The observability theory is further verified using several pedestrian tracking experiments.
In this document is described the design and implementation of an open pit vision system for remote mine monitoring. The system takes as input the raw video stream from a small number of remotecontrolled, CCTV cameras overlooking the pit and then processes it to determine the location of one or more vehicles in the mine. The current state of development has been described for a machine vision system capable of unsupervised, realtime, recognition and tracking of mine entities. We have also described how the latter information can be used to complement GPS data in order to provide accurate and continuous localization for mining vehicles.
The indirect or error form can be used in vehicle tracking and localization when the GPS is available and also when GPS is discontinued after some time using a bearing only information available from a single fixed monocular camera. Using the piecewise constant systems theory of observability analysis simulations and experiments show that when the GPS is discontinued after some time and a vehicle is observed by a fixed monocular camera whose location is known with a certain accuracy, the error states of the two dimensional point target tracking of the vehicle is fully observable if the vehicle is observed in two consecutive time segments. This is clearly advantageous in several open pit mining applications where vehicle location estimation with GPS can be significantly improved with the aid of multiple cameras located over their path sending measurements to a central location or a control centre for processing. Such a setup has definite advantages when the GPS measurements from vehicles are discontinued due to periodic GPS signal blockage as a result of multipath effects of local terrain, foliage and places having restricted view of the sky and due to communication breakdown between the vehicles and the central location. The vehicle localization may be made more robust to changing vehicle dynamics and maneuvers by using more than one monocular camera for open pit mining applications.
Throughout this specification, unless the context requires otherwise, the word “comprise”, or variations such as “comprises” and “comprising”, will be understood to imply the inclusion of a stated integer or group of integers but not the exclusion of any other integer or group of integers.
The foregoing detailed description of the present invention has been presented by way S of example only and is not intended to limit the scope of the invention which includes each and every novel feature and combination of novel features herein disclosed.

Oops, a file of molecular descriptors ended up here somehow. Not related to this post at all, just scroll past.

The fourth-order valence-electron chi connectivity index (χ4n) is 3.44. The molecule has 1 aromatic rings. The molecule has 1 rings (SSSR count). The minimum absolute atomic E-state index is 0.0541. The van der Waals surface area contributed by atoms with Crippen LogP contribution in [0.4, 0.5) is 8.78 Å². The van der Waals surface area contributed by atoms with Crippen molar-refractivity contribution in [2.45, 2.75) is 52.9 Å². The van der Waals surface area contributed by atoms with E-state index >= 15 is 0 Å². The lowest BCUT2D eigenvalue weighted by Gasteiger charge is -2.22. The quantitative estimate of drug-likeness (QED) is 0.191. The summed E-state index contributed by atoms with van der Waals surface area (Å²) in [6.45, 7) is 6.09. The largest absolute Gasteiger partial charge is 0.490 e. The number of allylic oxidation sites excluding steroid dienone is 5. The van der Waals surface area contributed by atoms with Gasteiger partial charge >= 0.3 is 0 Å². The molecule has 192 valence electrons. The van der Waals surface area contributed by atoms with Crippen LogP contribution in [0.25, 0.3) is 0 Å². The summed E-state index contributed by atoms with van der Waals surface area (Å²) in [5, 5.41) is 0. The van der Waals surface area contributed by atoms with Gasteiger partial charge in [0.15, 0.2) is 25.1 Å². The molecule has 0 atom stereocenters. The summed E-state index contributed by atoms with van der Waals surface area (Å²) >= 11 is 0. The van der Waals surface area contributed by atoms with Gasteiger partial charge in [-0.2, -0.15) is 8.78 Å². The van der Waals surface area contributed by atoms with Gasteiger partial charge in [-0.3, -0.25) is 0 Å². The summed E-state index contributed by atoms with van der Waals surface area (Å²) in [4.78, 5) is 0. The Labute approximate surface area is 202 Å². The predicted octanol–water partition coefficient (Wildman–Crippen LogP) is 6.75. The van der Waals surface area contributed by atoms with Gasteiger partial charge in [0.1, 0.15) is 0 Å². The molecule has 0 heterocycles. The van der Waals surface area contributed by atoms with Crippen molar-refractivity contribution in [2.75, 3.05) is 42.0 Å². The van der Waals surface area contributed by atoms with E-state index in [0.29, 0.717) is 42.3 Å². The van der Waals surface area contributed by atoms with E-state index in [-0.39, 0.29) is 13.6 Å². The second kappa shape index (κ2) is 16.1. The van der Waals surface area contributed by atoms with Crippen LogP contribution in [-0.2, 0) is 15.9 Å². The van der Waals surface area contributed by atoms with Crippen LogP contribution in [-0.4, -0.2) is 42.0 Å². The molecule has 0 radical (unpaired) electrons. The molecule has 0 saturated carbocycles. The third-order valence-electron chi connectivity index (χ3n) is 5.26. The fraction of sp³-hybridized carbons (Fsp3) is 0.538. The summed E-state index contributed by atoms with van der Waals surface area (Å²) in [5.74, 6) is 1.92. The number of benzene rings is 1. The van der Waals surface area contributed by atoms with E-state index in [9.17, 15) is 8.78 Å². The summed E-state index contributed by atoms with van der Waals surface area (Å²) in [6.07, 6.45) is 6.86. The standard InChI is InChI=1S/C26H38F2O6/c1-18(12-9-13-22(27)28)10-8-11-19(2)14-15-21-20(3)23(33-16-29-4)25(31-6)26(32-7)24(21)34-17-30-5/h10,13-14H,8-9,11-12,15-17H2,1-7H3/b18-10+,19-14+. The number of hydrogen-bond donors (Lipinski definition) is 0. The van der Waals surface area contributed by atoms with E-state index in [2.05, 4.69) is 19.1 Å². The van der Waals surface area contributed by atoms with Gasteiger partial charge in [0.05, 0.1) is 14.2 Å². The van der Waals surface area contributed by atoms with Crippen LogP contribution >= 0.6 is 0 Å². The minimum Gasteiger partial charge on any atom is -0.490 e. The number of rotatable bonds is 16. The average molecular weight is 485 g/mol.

Claims
1. A method for vehicle localization in an open pit mining environment, comprising:
 receiving a sequence of picture frames from a camera calibrated in a fixed coordinate system with a field of view encompassing a region of vehicle operation in the mining environment;
 processing pixels of at least one picture frame of the sequence of picture frames to identify interest points using a vehicle recognition algorithm;
 analysing the interest points to determine the presence of a vehicle in the camera field of view;
 tracking an image position of the vehicle within the region of vehicle operation by analysing the sequence of picture frames using a vehicle tracking algorithm;
 ascertaining at least one independent measure of the vehicle location within the region of vehicle operation relative to the fixed coordinate system; and
 fusing the image position of the vehicle and the at least one independent vehicle location measurement to provide an output of vehicle localization over time.
2. The method according to claim 1 wherein the independent measure of vehicle location is available intermittently and if the independent measure is unavailable the method comprises:
 providing the output of vehicle localization over time dependent on the image position of the vehicle.
3. The method according to claim 1 wherein the independent measure of vehicle location is a measurement from a GPS receiver.